Functional requirement for class I MHC in CNS development and plasticity

Department of Neurobiology, Harvard Medical School, 220 Longwood Avenue, Boston, MA 02115, USA.
Science (Impact Factor: 33.61). 01/2001; 290(5499):2155-9.
Source: PubMed


Class I major histocompatibility complex (class I MHC) molecules, known to be important for immune responses to antigen, are expressed also by neurons that undergo activity-dependent, long-term structural and synaptic modifications. Here, we show that in mice genetically deficient for cell surface class I MHC or for a class I MHC receptor component, CD3zeta, refinement of connections between retina and central targets during development is incomplete. In the hippocampus of adult mutants, N-methyl-D-aspartate receptor-dependent long-term potentiation (LTP) is enhanced, and long-term depression (LTD) is absent. Specific class I MHC messenger RNAs are expressed by distinct mosaics of neurons, reflecting a potential for diverse neuronal functions. These results demonstrate an important role for these molecules in the activity-dependent remodeling and plasticity of connections in the developing and mature mammalian central nervous system (CNS).

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    • "NMDA receptors require the binding of glycine and glutamate in combination with the release of voltage-dependent magnesium blockage. In addition to its role during CNS development, neuronal activity via NMDA receptors also imparts neuronal plasticity, memory formation, and learning that require associated transcriptional changes to mediate physiological responses (Huh et al. 2000; Kandel 2001; Nestler and Landsman 2001; Zhang et al. 2007; Chen et al. 2014). Evidence suggests that NMDA receptor activation leads to strengthening of synapses through long-term potentiation (LTP) and to the weakening of synapses through long-term depression (LTD) (Sanchez-Perez et al. 2005; Massey and Bashir 2007; Zhang et al. 2007; Chen et al. 2014; Connor and Wang 2015). "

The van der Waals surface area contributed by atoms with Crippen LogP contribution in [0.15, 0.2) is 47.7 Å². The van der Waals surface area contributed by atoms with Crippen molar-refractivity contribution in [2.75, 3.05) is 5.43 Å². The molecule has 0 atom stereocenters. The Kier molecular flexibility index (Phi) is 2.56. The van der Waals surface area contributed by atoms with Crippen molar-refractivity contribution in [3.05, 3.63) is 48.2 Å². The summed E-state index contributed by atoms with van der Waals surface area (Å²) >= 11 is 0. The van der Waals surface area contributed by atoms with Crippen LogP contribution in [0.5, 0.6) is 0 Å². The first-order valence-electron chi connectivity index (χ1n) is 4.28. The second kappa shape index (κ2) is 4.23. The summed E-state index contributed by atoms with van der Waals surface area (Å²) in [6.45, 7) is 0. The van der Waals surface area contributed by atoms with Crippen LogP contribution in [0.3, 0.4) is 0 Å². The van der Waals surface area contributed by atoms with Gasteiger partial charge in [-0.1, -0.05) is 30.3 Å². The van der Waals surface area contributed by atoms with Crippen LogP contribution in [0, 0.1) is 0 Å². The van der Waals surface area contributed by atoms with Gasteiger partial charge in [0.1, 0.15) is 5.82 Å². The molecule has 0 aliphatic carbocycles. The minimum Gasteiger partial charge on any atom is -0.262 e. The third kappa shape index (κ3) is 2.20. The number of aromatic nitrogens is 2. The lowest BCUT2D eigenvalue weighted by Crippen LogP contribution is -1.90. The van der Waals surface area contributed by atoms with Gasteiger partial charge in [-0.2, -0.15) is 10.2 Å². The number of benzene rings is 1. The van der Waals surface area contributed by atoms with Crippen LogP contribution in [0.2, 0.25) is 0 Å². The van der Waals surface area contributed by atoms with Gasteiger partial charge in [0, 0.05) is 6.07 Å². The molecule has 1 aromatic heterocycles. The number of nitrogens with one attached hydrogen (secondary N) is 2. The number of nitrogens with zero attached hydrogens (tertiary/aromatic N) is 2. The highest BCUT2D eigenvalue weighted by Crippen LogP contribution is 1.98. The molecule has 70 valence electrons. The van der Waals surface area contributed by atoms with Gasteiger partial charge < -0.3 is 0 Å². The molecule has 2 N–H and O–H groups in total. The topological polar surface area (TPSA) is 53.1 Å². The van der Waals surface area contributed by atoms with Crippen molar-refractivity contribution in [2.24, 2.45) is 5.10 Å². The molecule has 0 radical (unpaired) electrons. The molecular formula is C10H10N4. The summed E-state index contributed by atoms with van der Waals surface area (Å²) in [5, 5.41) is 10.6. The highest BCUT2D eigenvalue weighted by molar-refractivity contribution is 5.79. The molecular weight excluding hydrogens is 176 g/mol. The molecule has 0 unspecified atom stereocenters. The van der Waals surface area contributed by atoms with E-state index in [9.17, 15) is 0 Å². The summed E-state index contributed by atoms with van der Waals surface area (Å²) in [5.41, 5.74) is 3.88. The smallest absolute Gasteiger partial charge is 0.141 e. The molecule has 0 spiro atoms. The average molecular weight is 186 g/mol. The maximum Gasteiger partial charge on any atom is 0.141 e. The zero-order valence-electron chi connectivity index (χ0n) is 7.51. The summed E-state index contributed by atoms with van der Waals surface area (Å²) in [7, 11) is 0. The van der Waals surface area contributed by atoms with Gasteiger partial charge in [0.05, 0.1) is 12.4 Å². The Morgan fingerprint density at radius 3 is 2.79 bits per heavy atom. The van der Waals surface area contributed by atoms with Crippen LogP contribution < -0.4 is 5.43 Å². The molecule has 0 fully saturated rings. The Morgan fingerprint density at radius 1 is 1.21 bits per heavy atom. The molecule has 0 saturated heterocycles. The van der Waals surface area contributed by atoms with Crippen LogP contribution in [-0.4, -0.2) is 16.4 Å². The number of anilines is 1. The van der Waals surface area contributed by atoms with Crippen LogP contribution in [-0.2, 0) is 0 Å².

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    Genome Research 07/2015; 25(9). DOI:10.1101/gr.190926.115 · 14.63 Impact Factor
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    • "Innate immune signaling molecules in the brain appear to contribute to both brain health and pathology. Indeed, recent studies find that MHC molecules contribute not only to most neurodegenerative diseases (Gage 2002; Glass et al. 2010) as well as alcohol and drug dependence (Crews 2012) but are also critically involved in brain development (Huh et al. 2000). Within the brain microglia, innate immune cytokines, such as TNFα, IL-1β, and HMGB1 as well as TLRs, purinergic receptors (e.g., P2X7), various cytokine receptors, and innate immune proteases and oxidases, all amplify Fig. 2 High-mobility group box 1 (HMGB1) is actively and/or passively released leading to multiple signaling pathways. "
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    Psychopharmacology 03/2015; DOI:10.1007/s00213-015-3906-1 · 3.88 Impact Factor
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    • "MHCI proteins are particularly expressed in neurons of the lateral geniculate nucleus of the thalamus (Zhang et al., 2013b), and also affect axonal and neurite outgrowth of hippocampal neurons in vitro (Bilousova et al., 2012). In addition, knock-out mice for the homologous immune system show increased ocular dominance, as well as aberrant patterns of Long-Term Potentiation (LTP) and Long-Term Depression (LTD) in the hippocampus (Datwani et al., 2009; Elmer and McAllister, 2012; Huh et al., 2000). As these observations indicate effects of the MHC on thalamus and hippocampus development and function, the possibility also arises that the MHC is involved in dysfunction linked to these structures (Lee et al., 2014; McAllister, 2014). "
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